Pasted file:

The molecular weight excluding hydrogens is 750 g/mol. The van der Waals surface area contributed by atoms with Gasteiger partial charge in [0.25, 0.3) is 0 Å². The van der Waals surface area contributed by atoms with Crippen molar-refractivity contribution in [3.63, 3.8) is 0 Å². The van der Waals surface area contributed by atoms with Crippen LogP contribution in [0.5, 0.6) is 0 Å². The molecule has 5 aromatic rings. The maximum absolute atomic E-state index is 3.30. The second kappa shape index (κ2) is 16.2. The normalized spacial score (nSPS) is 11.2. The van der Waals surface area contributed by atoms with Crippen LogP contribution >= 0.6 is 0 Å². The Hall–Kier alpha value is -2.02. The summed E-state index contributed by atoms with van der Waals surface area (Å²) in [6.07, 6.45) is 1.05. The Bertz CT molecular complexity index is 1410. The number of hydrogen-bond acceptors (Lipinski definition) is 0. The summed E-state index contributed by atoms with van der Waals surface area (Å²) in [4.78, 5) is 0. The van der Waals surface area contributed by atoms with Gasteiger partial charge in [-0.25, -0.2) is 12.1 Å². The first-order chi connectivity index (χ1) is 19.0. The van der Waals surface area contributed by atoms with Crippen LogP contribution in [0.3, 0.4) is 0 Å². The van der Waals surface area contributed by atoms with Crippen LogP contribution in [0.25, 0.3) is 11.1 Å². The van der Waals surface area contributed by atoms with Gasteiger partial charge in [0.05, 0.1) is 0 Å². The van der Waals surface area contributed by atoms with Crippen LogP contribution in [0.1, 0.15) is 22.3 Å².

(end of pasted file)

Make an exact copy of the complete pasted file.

The molecular weight excluding hydrogens is 750 g/mol. The van der Waals surface area contributed by atoms with Gasteiger partial charge in [0.25, 0.3) is 0 Å². The van der Waals surface area contributed by atoms with Crippen molar-refractivity contribution in [3.63, 3.8) is 0 Å². The van der Waals surface area contributed by atoms with Crippen LogP contribution in [0.5, 0.6) is 0 Å². The molecule has 5 aromatic rings. The maximum absolute atomic E-state index is 3.30. The second kappa shape index (κ2) is 16.2. The normalized spacial score (nSPS) is 11.2. The van der Waals surface area contributed by atoms with Crippen LogP contribution >= 0.6 is 0 Å². The Hall–Kier alpha value is -2.02. The summed E-state index contributed by atoms with van der Waals surface area (Å²) in [6.07, 6.45) is 1.05. The Bertz CT molecular complexity index is 1410. The number of hydrogen-bond acceptors (Lipinski definition) is 0. The summed E-state index contributed by atoms with van der Waals surface area (Å²) in [4.78, 5) is 0. The van der Waals surface area contributed by atoms with Gasteiger partial charge in [-0.25, -0.2) is 12.1 Å². The first-order chi connectivity index (χ1) is 19.0. The van der Waals surface area contributed by atoms with Crippen LogP contribution in [0.3, 0.4) is 0 Å². The van der Waals surface area contributed by atoms with Crippen LogP contribution in [0.25, 0.3) is 11.1 Å². The van der Waals surface area contributed by atoms with Gasteiger partial charge in [0.05, 0.1) is 0 Å². The van der Waals surface area contributed by atoms with Crippen LogP contribution in [0.1, 0.15) is 22.3 Å².